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Andrew Renfree, Graham J. Mytton, Sabrina Skorski and Alan St Clair Gibson

Purpose:

To identify tactical factors associated with progression from preliminary rounds in middle-distance running events at an international championship.

Methods:

Results from the 2012 Olympic Games were used to access final and intermediate positions, finishing times, and season-best (SB) times for competitors in men’s and women’s 800-m and 1500-m events (fifteen 800-m races and ten 1500-m races). Finishing times were calculated as %SB, and Pearson product–moment correlations were used to assess relationships between intermediate and finishing positions. Probability (P) of qualification to the next round was calculated for athletes in each available intermediate position.

Results:

There were no significant differences in finishing times relative to SB between qualifiers and nonqualifiers. In the 800-m, correlation coefficients between intermediate and final positions were r = .61 and r = .84 at 400 m and 600 m, respectively, whereas in the 1500-m, correlations were r = .35, r = .43, r = .55, and r = .71 at 400 m, 800 m, 1000 m, and 1200 m, respectively. In both events, probability of qualification decreased with position at all intermediate distances. At all points, those already in qualifying positions were more likely to qualify for the next round.

Conclusions:

The data demonstrate that tactical positioning at intermediate points in qualifying rounds of middle-distance races is a strong determinant of qualification. In 800-m races it is important to be in a qualifying position by 400 m. In the 1500-m event, although more changes in position are apparent, position at intermediate distances is still strongly related to successful qualification.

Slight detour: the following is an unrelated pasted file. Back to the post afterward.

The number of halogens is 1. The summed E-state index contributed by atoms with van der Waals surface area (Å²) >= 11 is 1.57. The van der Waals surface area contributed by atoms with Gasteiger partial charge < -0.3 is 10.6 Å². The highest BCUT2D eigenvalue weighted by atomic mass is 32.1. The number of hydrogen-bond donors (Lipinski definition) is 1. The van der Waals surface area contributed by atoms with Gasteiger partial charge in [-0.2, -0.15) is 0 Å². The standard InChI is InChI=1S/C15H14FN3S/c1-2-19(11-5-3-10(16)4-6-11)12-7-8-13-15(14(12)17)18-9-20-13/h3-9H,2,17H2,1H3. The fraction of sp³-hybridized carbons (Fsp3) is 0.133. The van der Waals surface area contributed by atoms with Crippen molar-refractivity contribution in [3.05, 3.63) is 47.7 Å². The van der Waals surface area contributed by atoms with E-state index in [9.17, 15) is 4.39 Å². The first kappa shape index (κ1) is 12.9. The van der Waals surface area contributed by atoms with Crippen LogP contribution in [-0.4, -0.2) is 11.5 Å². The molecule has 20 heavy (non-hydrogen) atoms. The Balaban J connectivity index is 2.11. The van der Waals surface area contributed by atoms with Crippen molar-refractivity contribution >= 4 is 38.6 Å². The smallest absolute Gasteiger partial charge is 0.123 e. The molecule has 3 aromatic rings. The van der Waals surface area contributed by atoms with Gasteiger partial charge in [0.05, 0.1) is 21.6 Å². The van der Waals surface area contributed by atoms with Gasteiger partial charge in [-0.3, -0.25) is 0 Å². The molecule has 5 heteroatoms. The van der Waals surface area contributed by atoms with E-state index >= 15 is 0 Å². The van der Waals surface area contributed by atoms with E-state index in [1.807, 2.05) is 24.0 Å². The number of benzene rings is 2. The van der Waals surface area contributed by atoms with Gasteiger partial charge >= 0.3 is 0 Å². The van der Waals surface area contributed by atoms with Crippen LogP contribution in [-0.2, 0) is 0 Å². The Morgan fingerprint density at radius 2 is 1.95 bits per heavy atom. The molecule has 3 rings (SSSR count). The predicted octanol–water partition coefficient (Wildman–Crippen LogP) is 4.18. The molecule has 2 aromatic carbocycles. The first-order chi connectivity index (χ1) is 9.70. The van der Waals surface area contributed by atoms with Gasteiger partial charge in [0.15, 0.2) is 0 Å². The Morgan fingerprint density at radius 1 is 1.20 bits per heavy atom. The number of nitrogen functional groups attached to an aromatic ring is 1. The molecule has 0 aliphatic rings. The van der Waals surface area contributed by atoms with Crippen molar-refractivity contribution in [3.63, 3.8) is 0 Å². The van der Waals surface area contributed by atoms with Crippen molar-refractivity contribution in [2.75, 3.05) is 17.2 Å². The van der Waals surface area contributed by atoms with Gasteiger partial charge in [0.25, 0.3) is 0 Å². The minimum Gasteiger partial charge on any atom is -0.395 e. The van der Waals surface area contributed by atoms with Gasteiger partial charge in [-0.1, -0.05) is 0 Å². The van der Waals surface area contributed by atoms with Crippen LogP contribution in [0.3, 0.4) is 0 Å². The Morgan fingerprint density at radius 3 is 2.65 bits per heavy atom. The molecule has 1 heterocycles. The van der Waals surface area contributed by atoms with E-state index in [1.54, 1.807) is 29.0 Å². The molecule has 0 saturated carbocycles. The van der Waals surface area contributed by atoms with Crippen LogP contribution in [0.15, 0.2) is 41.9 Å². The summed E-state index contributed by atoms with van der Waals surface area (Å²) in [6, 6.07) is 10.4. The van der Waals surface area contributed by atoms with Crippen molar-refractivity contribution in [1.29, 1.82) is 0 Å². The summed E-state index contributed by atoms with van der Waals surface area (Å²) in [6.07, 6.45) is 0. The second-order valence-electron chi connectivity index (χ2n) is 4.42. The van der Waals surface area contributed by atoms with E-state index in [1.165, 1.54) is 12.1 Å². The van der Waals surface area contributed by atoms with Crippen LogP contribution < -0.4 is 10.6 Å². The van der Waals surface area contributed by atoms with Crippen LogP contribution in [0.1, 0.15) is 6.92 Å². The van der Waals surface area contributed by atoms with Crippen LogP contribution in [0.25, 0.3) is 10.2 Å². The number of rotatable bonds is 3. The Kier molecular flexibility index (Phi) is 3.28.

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Ralph Beneke

) in 1924. 1 With 258 athletes from 16 nations competing in 9 sports with 16 events, it was a big success. Consequently, in 1925 the IOC decided to have separate Winter Olympic Games each Olympic year and renamed the Chamonix International Winter Sport Week the first Winter Olympics. On February 9

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Robert J. Gregor

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Edited by Richard C. Nelson

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James G. Hay

The purposes of this study were to determine the frequency with which triple jumpers used hop-dominated, balanced, and jump-dominated techniques to achieve their best distances in Olympic competition; whether the use of one of these techniques generally yielded greater actual distances than did the use of the others; and how the actual distances achieved by specific athletes were related to the way in which they distributed their efforts through the three phases. Data were collected at the 1996 Olympic Games in Atlanta. About half the competitors used a hop-dominated technique. Balanced and jump-dominated techniques were just as effective as hop-dominated techniques. Four of the top eight finishers tended to use hop percentages that were longer than the optimum for them.